on thc most favorable terms practicable.
Rev. W. T. Capers presented the report or thc
Sunday School Hoard. The agency is discontin?
ued. He has collected during the year $870.
The call or elders was resumed. Revs. c. Betts,
T. W. Munnerlyn and A. Ervine were continued
supernumerary. Lewis Scarborough was super?
annuated. G. W. M. Crayton, A. McCorquodale
and S. B. Jones were continued supernumerary.
A. N. Wells was located at his own request-had
walked to his appointments during the year, and
no doubt felt the work too heavy.
J. L. Stcidcmlre was located for want of men?
tal capacity as an Mi e ant preacher.
T. H. Edwards having removed beyond the
bounds of this Conference, was left in the hands
or the Bishop and was located.
Rev. A. B. Stephens, presiding elder or the
Greenville District, presented the credentials, to
be filed among the archives ot the Conference,
of C. H. Spears, a local preacher, who had been
expelled from the church during the year.
R. C. Oliver was continued supernumerary;
also, W. Smith and A. II. Lester.
Rev. M. L. Banks was granted a superannuated
Rev. L. B. Cline was located at his own request.
Rev. F. M. Kennedy asked fora supernumerary
relation on account of 111 health, hoping to re?
sume labor at the end of the next year, ills re?
quest was granted.
Rev. IL A. C. Walker addressed the body in
reference to the cause of his transfer to, and sub?
sequent return rrom, the Kentucky Conference.
He had been most kindly received by his brethren
there and had enjoyed their society much; but
thc state of things which induced his removal
was materially changed. Then, there was an
over supply of preachers herc and a scarcity
there-but the reverse now maintains.
Rev. J. W. North, presiding elder or Shelby Dis?
trict, reporting the condition or things, stated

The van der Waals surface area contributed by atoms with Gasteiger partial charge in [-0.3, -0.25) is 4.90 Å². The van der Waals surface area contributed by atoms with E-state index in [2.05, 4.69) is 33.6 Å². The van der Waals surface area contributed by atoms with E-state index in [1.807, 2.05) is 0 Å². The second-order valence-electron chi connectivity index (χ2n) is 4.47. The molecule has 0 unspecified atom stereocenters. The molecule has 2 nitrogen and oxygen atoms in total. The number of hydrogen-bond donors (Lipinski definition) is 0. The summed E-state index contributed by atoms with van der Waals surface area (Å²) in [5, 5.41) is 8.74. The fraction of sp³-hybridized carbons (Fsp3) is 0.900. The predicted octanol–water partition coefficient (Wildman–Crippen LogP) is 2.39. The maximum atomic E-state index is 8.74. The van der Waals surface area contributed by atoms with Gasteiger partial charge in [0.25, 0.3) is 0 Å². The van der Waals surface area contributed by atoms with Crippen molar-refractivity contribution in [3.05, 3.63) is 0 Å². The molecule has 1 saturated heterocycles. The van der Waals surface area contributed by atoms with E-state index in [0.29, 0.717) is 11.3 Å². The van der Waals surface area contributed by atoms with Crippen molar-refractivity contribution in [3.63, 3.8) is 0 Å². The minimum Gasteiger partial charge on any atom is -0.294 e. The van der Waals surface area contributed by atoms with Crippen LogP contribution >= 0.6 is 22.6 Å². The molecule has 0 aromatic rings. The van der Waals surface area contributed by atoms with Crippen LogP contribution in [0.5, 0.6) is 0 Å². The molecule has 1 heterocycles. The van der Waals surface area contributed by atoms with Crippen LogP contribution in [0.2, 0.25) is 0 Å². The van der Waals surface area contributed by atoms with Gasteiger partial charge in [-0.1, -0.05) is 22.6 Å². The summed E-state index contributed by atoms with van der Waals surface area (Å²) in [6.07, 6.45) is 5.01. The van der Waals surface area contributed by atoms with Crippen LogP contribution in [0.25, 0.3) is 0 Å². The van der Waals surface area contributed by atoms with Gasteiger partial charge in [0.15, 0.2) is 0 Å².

that thc Vankce Methodists have been among his
people seeking to "disintegrate and absorb," but
they have done U3 little harm; they serve the
same purpose to our church that the brook Ked?
ron did to Jerusalem.
9 L. A. Johnson, R. B. Alston and T. A. Boone
were continued supernumerary. ?
E. A. Lemmond was granted a superannuated
Wheu the name of Rev. P. G. Bowman was
called, an interesting discussion sprung ap upon
the question ?is to how far a man may disagree
with a church in doctrinal views, and yet main?
tain his place consistently with the biitly. It was
finally settled that holding an opinion does no*
justify expulsion, provided they be not dissemi?
Au afternoon session was ordered.
An examination of the sheets or the statistical
secretary exhibits the rollowing Items or general
Interest: White members in the South Carolina
Conrerence, 42,752; increase over last year, 2357;
colored members, 24ll- decrease, 1031; locul
preachers, 174-decrease, 8; colored preachers, 2
decrease, 12; white infants baptized, 2060; in?
crease, 159 ; colored Infants baptized, 156- In?
crease. 26 ; white adults baptized, 1651-increase,
588; colored adults baptized, 309-decrease, 12 ;
number of Sabbath schools, 613-increase, 49; olll